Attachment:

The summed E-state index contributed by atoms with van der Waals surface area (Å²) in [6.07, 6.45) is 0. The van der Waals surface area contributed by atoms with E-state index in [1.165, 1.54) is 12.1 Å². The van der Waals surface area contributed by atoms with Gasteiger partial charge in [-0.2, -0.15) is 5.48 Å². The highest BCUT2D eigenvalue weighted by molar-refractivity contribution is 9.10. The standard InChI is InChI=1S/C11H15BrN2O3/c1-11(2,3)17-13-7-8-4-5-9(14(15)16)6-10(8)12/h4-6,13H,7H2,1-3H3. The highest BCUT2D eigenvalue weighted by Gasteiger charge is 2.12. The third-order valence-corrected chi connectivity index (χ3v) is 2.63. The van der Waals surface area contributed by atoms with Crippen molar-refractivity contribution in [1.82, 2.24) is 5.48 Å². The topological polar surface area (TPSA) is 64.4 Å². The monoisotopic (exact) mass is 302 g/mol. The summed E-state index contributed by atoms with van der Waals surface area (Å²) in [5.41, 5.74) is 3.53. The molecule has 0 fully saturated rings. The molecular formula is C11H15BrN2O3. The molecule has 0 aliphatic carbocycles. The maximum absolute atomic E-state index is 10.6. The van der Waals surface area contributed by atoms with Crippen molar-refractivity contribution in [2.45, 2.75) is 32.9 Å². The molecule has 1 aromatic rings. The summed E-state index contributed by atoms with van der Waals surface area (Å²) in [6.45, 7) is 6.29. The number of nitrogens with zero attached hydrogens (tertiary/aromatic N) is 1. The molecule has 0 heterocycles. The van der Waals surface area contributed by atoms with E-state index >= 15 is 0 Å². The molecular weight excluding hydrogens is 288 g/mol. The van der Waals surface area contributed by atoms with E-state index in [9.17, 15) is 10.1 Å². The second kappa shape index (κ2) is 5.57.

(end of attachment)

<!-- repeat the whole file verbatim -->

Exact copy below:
The summed E-state index contributed by atoms with van der Waals surface area (Å²) in [6.07, 6.45) is 0. The van der Waals surface area contributed by atoms with E-state index in [1.165, 1.54) is 12.1 Å². The van der Waals surface area contributed by atoms with Gasteiger partial charge in [-0.2, -0.15) is 5.48 Å². The highest BCUT2D eigenvalue weighted by molar-refractivity contribution is 9.10. The standard InChI is InChI=1S/C11H15BrN2O3/c1-11(2,3)17-13-7-8-4-5-9(14(15)16)6-10(8)12/h4-6,13H,7H2,1-3H3. The highest BCUT2D eigenvalue weighted by Gasteiger charge is 2.12. The third-order valence-corrected chi connectivity index (χ3v) is 2.63. The van der Waals surface area contributed by atoms with Crippen molar-refractivity contribution in [1.82, 2.24) is 5.48 Å². The topological polar surface area (TPSA) is 64.4 Å². The monoisotopic (exact) mass is 302 g/mol. The summed E-state index contributed by atoms with van der Waals surface area (Å²) in [5.41, 5.74) is 3.53. The molecule has 0 fully saturated rings. The molecular formula is C11H15BrN2O3. The molecule has 0 aliphatic carbocycles. The maximum absolute atomic E-state index is 10.6. The van der Waals surface area contributed by atoms with Crippen molar-refractivity contribution in [2.45, 2.75) is 32.9 Å². The molecule has 1 aromatic rings. The summed E-state index contributed by atoms with van der Waals surface area (Å²) in [6.45, 7) is 6.29. The number of nitrogens with zero attached hydrogens (tertiary/aromatic N) is 1. The molecule has 0 heterocycles. The van der Waals surface area contributed by atoms with E-state index >= 15 is 0 Å². The molecular weight excluding hydrogens is 288 g/mol. The van der Waals surface area contributed by atoms with E-state index in [9.17, 15) is 10.1 Å². The second kappa shape index (κ2) is 5.57.